Ticketmaster announced in a tweet on Thursday it had canceled the public sale of tickets to Taylor Swift’s “The Eras” Tour.
“Due to extraordinarily high demands on ticketing systems and insufficient remaining ticket inventory to meet that demand, tomorrow’s public on-sale for Taylor Swift | The Eras Tour has been cancelled,” Ticketmaster wrote in the tweet.
The news comes after a highly frustrating, sometimes heartbreaking pre-sale rush among fans for tickets. Those seeking tickets were subjected to hours-long waits and a website that sometimes crashed, sending them back to the beginning of a virtual queue with thousands ahead of them.
Swift recently added 17 dates to the 2023 U.S. tour, which kicks off in March in Arizona and ends in August in Los Angeles. The tour will consist of 52 concerts.
Representatives for Swift did not immediately respond to a request for comment.
In a full statement, Ticketmaster explained that the pre-sale broke site records and acknowledged that it hadn’t offered the smooth ticket-buying experience it hoped for.
“The biggest venues and artists turn to us because we have the leading ticketing technology in the world — that doesn’t mean it’s perfect, and clearly for Taylor’s on sale it wasn’t. But we’re always working to improve the ticket buying experience,” the statement reads.
Ticketmaster explained that more than 3.5 million people pre-registered for the Taylor’s Verified Fan sale, the largest in the site’s history. However, the site said, typically, 40 percent of fans invited to purchase tickets actually do so and buy an average of 3 tickets.
This meant 1.5 million fans were invited to buy tickets while the remaining 2 million were waitlisted.
The company said the Verified Fan process usually slows the number of people coming to buy tickets but didn’t work as intended this time.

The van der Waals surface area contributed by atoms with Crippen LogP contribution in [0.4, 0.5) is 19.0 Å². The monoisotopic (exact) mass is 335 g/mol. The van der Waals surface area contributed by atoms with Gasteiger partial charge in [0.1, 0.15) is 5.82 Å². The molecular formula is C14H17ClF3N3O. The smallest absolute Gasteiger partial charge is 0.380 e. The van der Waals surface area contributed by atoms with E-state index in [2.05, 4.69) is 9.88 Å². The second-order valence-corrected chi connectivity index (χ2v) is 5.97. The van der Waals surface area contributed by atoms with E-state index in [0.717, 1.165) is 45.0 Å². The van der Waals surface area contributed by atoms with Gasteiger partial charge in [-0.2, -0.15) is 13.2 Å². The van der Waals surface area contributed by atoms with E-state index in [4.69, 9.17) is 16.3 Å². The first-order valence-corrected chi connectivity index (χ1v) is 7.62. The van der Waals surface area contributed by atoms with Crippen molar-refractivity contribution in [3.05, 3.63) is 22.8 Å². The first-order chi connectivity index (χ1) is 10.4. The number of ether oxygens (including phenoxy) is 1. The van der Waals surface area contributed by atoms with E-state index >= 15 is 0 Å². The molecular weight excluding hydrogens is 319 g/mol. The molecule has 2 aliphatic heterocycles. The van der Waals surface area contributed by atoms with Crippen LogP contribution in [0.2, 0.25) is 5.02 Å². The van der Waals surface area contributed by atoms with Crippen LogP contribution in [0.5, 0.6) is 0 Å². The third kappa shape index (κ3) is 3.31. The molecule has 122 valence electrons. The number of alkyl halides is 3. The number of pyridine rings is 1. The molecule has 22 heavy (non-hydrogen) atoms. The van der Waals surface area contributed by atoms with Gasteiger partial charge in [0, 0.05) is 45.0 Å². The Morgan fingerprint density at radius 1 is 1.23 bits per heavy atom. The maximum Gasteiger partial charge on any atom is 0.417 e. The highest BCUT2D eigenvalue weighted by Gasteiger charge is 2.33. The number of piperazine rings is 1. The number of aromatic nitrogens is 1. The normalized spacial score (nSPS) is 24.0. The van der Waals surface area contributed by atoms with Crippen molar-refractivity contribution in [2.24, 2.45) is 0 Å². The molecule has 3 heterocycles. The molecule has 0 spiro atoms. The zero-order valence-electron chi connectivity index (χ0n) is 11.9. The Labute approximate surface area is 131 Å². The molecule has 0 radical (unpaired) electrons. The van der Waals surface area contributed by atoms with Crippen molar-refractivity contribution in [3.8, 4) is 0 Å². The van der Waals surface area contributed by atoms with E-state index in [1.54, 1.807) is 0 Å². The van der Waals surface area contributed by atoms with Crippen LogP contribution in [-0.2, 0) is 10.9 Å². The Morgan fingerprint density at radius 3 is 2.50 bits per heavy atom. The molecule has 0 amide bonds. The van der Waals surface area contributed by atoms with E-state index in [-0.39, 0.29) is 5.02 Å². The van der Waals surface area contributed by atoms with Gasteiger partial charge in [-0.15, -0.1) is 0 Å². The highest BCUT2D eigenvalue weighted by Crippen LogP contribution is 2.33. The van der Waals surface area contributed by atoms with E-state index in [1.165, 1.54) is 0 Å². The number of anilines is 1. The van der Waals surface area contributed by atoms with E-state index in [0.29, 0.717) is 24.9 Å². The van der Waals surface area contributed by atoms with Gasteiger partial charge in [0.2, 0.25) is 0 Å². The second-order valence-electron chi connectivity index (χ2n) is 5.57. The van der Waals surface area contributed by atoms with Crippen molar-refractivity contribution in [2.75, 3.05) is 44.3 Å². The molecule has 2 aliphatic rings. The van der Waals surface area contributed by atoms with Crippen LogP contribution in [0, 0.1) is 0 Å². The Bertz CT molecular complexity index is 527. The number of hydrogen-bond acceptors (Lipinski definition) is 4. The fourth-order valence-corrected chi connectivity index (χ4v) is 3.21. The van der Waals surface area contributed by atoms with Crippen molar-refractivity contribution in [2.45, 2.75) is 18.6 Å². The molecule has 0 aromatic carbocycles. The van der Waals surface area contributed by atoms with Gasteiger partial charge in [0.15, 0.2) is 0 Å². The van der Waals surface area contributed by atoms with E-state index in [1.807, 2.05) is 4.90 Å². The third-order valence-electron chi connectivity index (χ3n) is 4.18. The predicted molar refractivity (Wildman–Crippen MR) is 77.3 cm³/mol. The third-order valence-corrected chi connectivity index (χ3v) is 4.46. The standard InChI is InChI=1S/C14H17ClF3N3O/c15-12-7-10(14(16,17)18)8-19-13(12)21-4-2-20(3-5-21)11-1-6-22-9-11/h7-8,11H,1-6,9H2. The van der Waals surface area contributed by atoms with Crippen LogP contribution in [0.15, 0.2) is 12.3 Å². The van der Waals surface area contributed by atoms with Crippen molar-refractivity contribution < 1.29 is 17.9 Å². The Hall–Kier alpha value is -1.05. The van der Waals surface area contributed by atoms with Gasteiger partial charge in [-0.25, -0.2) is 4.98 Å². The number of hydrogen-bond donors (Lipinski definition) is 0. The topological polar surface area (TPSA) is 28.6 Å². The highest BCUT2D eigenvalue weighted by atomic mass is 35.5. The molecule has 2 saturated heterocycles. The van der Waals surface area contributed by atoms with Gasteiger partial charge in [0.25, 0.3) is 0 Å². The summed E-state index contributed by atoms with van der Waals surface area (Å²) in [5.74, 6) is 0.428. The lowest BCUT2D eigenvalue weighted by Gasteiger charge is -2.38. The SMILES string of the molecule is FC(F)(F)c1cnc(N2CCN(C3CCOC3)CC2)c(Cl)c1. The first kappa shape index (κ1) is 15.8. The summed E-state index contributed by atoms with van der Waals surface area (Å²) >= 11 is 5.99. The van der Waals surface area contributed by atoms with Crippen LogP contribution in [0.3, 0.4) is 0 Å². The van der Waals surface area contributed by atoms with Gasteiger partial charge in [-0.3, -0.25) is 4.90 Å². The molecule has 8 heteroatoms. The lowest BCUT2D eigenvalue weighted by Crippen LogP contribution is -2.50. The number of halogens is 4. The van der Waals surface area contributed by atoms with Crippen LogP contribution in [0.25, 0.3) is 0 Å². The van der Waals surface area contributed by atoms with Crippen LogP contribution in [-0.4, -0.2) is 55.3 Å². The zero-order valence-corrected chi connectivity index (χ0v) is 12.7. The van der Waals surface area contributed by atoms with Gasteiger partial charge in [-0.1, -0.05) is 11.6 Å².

“The staggering number of bot attacks as well as fans who didn’t have invite codes drove unprecedented traffic on our site, resulting in 3.5 billion total system requests — 4x our previous peak,” Ticketmaster said.
It said the hours-long wait times fan experienced during the pre-sale were due to the site slowing sales in order to stabilize itself.
In its statement, Ticketmaster said that even if a ticket sale goes perfectly, fans still tend to leave empty-handed. It explained that “based on the volume of traffic to our site, Taylor would need to perform over 900 stadium shows (almost 20x the number of shows she is doing)…that’s a stadium show every single night for the next 2.5 years.”
Despite the bungled pre-sale, Ticketmaster said more than 2 million tickets were sold on Nov. 15 for Swift’s tour. It said the sale was the most tickets ever sold in a single day for an artist.
On social media, fans expressed their dismay learning the public sale had been canceled.
“i’m going to actually jump infront of traffic,” one person tweeted.
Another wrote: “will it be rescheduled??? what’s happening? more information would be great lol”
“how could you sell out all the tickets in presale when only 15% was supposed to be released,” one person asked.
Some have noted exorbitant resale prices on tickets snagged during the presale, with some in the tens of thousands of dollars. The resale prices and the issues with Ticketmaster have led to growing scrutiny of Ticketmaster and its parent company, Live Nation Entertainment.
Lawmakers sent a letter addressed to Michael Rapino, the president and CEO of Live Nation Entertainment Inc., expressing “serious concerns about the state of competition in the ticketing industry and its harmful impact on consumers.”
In the letter, Sen. Amy Klobuchar, D-Minn., who is chair of a subcommittee on antitrust issues, wrote that Ticketmaster isn’t subjected to competition, which means it isn’t forced to innovate or create a better service for consumers.
In the letter, Klobuchar asked Rapino to answer a string of questions, including how much the company has spent to upgrade technology to handle surges in demand and what percentage of high-profile tour tickets get reserved for presales.
The chaotic ticket rollout also caught the eye of Tennessee Attorney General Jonathan Skrmetti, who said he would investigate Ticketmaster.
“If it’s a consumer protection violation and we can find exactly where the problems are, we can get a court order that makes the company do better,” Skrmetti said at a Wednesday news conference.